right decisions and listening carefully to parents, guardians, teachers and

“Each one of you has a
mom and dad, people who care for you,” he said. “But they can only tell you so
much. Sometimes, when you’re a kid, you find yourself in a situation where you
say ‘I should have listened to mom and dad.’”

Vick told the students
he should have heeded his own advice rather than falling in with those he
thought were his friends.

“Maybe things happen for
a reason,” he said. “I think about why it happened and I realize I wasn’t
strong enough. I couldn’t walk away from people who I thought had my best
interest at heart.”

Vick was clearly
remorseful about his dog-fighting activities.

“There are a lot of
things I wish I could go back and change,” he said. “You can’t. You can’t go
back and do it the right way. A lot of times, I sit back and think about the
things I wish I could take back.”

Vick is currently
working closely with the Humane Society on its anti-dog-fighting campaign while
trying to repair his personal and public image.

“I have to dedicate, or
re-dedicate, myself to be the best person I can be, an ambassador to the
community,” he said. “Those are things I think about everyday. How this has
affected my kids, my mom, my sister. You represent not only yourself, but your
family, your school, the people who are close to you.”

His message to the
students at Snow Hill was a clear one. He extolled the virtues of listening to
parents, teachers and coaches, staying in school and getting good grades and
preparing themselves for the next chapter in their lives.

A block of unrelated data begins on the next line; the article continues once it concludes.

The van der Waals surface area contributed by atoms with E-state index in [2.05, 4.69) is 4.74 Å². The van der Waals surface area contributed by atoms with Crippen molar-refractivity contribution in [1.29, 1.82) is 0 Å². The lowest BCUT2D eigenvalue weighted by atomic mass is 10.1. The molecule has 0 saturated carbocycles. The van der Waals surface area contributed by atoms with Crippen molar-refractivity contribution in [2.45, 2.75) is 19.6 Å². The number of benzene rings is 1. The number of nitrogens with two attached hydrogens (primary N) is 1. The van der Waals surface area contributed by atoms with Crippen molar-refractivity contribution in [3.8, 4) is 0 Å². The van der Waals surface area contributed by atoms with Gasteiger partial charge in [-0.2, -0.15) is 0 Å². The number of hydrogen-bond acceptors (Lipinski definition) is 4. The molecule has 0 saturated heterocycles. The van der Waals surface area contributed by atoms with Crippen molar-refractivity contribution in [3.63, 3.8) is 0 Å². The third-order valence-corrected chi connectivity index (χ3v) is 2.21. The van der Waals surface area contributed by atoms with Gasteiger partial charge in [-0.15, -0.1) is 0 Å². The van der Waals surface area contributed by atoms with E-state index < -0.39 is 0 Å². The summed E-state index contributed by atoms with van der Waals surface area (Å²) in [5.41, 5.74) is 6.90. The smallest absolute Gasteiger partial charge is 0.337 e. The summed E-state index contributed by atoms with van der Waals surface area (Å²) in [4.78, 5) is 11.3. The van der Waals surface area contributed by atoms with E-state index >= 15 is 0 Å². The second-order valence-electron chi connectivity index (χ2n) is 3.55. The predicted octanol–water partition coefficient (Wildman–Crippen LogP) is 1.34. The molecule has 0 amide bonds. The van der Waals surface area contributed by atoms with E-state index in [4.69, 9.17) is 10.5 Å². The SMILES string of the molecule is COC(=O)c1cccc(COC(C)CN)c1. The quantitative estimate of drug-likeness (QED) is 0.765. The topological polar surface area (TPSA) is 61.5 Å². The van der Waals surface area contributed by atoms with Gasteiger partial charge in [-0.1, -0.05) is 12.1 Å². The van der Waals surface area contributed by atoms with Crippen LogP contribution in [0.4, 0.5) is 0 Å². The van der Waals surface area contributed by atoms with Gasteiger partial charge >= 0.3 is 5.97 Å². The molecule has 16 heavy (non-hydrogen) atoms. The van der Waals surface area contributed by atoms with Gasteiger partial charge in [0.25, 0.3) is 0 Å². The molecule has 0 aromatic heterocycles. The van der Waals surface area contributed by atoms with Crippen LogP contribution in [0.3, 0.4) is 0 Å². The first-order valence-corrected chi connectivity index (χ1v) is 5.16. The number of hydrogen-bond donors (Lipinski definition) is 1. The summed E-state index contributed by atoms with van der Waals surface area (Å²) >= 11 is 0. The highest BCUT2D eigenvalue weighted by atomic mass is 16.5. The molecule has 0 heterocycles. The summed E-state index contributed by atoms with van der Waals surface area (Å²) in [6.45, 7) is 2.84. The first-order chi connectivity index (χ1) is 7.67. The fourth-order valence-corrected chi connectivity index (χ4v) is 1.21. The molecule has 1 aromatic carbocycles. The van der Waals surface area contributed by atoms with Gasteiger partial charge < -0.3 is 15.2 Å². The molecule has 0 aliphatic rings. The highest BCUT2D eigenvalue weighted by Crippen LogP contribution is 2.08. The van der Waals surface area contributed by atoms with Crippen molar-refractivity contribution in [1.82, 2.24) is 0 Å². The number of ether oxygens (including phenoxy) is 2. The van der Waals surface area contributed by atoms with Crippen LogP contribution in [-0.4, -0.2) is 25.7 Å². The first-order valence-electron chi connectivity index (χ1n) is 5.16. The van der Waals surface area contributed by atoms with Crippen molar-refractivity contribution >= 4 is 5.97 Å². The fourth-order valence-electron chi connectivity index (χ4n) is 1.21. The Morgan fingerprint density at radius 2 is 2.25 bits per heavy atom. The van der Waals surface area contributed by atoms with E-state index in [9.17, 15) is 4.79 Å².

“Think about the things
that are important to you,” he said. “Where do you want to go? How do I get
there? Who can help me get there? Don’t be afraid to fail, but don’t be afraid
to make some sacrifices to get there. It’s very important that you take this
time over the summer to get yourself prepared for the next stage in your life.”

When asked what his
greatest motivation is now, Vick said repairing the damage to his family was
the top priority.

“Making my kids proud of
me,” he said. “I know they’re going to have to go through things because of
what I did, but at the end of the day, I want them to say they ‘I’m proud of my
dad’. I’m still holding my head up high. I still regret everything I did, but
it’s not how you start, it’s how you finish.”

The evening was not
without its humorous moments. One Snow Hill football player told Vick “you’re a
beast and I’m getting your jersey tomorrow,” to which he responded, “thank you,
just make sure you’re in the weight room tomorrow.”

The funniest segment of
the evening occurred when a student, perhaps remembering the part of the
introduction about his record $100 million contract, asked “Can I have $40.”

Vick told the students
and those assembled he is completely dedicated to his work with the Humane
Society and not just working on his public image.

“I’m working with the
Humane Society and I’m trying to make dog fighting go away,” he said. “I’m not
just doing the service, I’m serious about that. A lot of people gave me a
second chance. You can’t be doing something if you’re not completely into it.”